LinkedIn is one of the greatest business tools ever, but it can be misused—even abused.
Your reputation is perhaps your most valuable business asset. So your behavior on LinkedIn must reflect the way you want to be perceived. Here follow some tips for how to position yourself on LinkedIn as a trustworthy professional, and not a jerk.
When setting up your profile
- Use a professional headshot. Add an informative graphic to your profile background.
- Take advantage of the allowed 120 characters to write a rich, benefit-laden headline that indicates the value you offer.
- Produce a conversational, first-person “About” story that details what you can do for others, and positions you as someone people would like to know and perhaps do business with.
- Fill out your profile 100%.
- Make a customized URL for your profile if needed.
When building your network
- When sending an invitation, always include a note explaining how you are connected and/or why the person should link with you.
- Do at least a bit of research about your target connection, to make your note relevant. “I don’t respond to an invitation where the inviter clearly knows nothing about me and my business,” says Charlene Weisler, head of Weisler Media LLC.
- Avoid cookie-cutter invitation messages like “I’m trying to grow my network” or “I notice we’re in the same industry,” says Jeremy Woolf, fractional CMO. Craft each message afresh. Authenticity counts.
- Ideally, your first interaction with a prospective contact should not be an invitation to connect, says Casey Hall, Principal at Lumberjack Media. “You should have either met them, or reviewed their profile, or followed them, or reacted to or commented on something they posted, in advance,” he advises.
- When inviting a new connection, don’t refer to a mutual contact without their permission. Worse: Don’t state or even imply that the mutual contact endorsed you or recommends you (unless they actually do).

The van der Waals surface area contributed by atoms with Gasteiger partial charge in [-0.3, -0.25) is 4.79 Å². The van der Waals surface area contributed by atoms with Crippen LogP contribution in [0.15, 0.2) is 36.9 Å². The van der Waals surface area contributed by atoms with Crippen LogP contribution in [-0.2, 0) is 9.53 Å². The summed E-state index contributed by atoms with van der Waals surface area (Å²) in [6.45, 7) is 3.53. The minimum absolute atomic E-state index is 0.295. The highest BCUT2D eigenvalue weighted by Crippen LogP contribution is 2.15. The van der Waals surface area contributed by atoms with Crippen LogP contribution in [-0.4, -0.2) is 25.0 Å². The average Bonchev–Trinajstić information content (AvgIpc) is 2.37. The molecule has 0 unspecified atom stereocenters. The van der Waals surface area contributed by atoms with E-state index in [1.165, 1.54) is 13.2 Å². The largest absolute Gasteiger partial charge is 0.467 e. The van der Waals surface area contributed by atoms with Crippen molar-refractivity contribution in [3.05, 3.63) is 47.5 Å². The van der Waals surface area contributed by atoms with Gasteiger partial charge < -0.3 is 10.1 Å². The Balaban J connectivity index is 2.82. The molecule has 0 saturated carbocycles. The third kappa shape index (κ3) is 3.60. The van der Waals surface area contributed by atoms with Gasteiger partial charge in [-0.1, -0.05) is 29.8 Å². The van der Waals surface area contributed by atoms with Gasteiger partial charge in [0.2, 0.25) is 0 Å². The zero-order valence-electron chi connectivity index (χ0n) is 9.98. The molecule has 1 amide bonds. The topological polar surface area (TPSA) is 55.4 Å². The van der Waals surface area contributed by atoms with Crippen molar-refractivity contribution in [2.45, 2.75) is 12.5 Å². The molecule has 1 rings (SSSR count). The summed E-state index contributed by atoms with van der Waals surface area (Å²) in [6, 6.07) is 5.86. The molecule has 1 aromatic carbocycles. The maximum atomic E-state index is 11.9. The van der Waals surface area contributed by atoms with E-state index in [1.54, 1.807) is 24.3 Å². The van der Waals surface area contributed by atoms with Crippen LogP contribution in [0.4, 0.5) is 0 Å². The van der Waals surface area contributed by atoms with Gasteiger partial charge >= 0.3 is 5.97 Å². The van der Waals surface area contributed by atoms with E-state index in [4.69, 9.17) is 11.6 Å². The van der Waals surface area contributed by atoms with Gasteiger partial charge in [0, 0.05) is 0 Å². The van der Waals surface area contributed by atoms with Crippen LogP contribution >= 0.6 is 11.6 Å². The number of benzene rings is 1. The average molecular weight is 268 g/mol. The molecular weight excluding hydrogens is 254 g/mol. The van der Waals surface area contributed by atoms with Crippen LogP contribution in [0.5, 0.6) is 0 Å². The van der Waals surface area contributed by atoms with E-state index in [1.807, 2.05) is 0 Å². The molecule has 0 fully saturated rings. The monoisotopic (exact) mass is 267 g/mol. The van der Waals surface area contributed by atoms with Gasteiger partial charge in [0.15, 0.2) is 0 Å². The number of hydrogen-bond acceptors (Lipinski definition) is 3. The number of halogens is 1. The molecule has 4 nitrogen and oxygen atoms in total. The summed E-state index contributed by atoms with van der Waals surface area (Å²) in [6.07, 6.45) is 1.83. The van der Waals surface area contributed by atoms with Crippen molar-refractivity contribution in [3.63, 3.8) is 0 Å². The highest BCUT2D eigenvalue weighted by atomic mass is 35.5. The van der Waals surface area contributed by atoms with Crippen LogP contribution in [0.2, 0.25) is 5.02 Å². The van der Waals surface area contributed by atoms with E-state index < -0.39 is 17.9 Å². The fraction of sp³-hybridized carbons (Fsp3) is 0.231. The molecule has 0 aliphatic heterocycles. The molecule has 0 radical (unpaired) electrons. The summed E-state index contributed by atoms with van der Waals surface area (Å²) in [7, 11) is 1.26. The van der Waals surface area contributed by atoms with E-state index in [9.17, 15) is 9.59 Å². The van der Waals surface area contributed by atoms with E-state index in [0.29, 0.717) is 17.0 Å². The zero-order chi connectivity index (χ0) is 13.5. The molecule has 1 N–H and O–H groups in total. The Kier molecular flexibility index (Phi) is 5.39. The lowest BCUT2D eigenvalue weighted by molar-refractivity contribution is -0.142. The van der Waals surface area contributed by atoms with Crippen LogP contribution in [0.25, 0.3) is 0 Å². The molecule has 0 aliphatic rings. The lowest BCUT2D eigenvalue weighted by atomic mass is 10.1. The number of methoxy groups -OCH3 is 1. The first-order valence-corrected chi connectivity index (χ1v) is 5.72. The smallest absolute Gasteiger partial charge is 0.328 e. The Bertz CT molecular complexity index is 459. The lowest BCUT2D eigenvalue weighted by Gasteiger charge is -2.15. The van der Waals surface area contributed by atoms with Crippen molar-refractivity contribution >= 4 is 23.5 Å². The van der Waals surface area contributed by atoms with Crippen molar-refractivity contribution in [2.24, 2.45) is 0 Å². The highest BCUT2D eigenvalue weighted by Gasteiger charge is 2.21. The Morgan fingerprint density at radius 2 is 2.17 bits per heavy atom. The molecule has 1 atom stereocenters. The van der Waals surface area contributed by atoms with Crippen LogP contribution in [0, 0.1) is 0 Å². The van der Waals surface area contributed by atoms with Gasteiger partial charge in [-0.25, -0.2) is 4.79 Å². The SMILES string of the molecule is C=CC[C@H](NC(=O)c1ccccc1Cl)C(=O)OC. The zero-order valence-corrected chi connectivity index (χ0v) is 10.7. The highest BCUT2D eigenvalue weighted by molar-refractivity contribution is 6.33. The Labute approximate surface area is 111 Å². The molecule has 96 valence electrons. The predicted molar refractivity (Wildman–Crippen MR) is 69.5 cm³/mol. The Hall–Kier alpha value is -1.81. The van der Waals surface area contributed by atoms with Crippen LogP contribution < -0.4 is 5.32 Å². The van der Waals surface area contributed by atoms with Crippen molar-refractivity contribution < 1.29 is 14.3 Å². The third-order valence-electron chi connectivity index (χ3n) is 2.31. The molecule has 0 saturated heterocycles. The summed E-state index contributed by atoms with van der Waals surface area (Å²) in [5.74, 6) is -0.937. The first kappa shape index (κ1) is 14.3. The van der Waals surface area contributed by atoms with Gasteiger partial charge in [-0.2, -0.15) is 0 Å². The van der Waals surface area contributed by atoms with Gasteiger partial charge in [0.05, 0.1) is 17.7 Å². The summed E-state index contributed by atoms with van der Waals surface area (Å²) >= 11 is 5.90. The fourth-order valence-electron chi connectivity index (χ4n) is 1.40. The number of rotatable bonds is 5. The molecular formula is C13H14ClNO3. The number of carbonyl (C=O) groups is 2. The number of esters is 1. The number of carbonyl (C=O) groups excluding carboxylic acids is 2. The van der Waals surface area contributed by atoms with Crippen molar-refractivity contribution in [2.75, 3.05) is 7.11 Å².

- Don’t make the very next message after the connection a pitch, advises Hall.
When posting content
- Post, don’t share. B2B guru and LinkedIn marketing trainer Joe Apfelbaum has tested this and learned that you get 10x more distribution if you create a fresh post, versus sharing someone else’s post or a link to an outside article. LinkedIn’s algorithms disfavor links because they take users away from the platform. So, if you come across something worth sharing, create your own post summarizing or commenting on the topic, and include the link to the original post in the comments, instead of the body of the post.
- Similarly, if you wrote a long-form article on the LinkedIn platform, it will—unlike posts—show up in Google searches. But it won’t be distributed to your network. So, to get it noticed within LinkedIn, summarize or introduce the article topic in a post with the link to the article, and show the article as a featured item in your profile, explains Apfelbaum.
- Don’t throw in a million names at the bottom of your post to capture people’s attention. It works in the short term, but it’s cheesy. Casey Hall points out that this practice is especially annoying because it clogs up people’s inboxes.
- Do tag people who are truly relevant to the post. And add up to 3 relevant popular hashtags, to increase findability.
- Avoid clickbait practices, warns Hall. What may seem clever once, quickly becomes hackneyed and annoying. Examples: “All nurses are heroes. Like if you agree.” Or “Who’s the better tech company, Cisco or Oracle?” Ugh.
- Rule of thumb from Apfelbaum: “Don’t sell. People love to buy, but they hate being sold to. Be a giver. Business emerges from building relationships.”
Any behaviors that you recommend or abhor? I welcome your ideas and experiences.
Ruth P. Stevens is a senior advisor for Consultants Collective. She consults on customer acquisition and retention, for both consumer and business-to-business clients. Ruth serves on the boards of directors of the HIMMS Media Group, and the Business Information Industry Association.
She is a trustee of Princeton-In-Asia, past chair of the Business-to-Business Council of the DMA, and past president of the Direct Marketing Club of New York. Ruth was named one of the 100 Most Influential People in Business Marketing by Crain’s BtoB magazine, and one of 20 Women to Watch by the Sales Lead Management Association. She serves as a mentor to fledgling companies at the ERA business accelerator in New York City. Ruth is a guest blogger at AdAge, HBR.org, and Target Marketing Magazine.
Her newest book is B2B Data-Driven Marketing: Sources, Uses, Results. She is also the author of Maximizing Lead Generation: The Complete Guide for B2B Marketers, Trade Show and Event Marketing, and co-author of the white paper series “B-to-B Database Marketing.” Ruth is a sought-after speaker and trainer, and has presented to audiences and business schools in Asia, Australia, and Latin America. She has held senior marketing positions at Time Warner, Ziff-Davis, and IBM. She studied marketing management at Harvard Business School, and holds an MBA from Columbia University. Learn more at www.ruthstevens.com.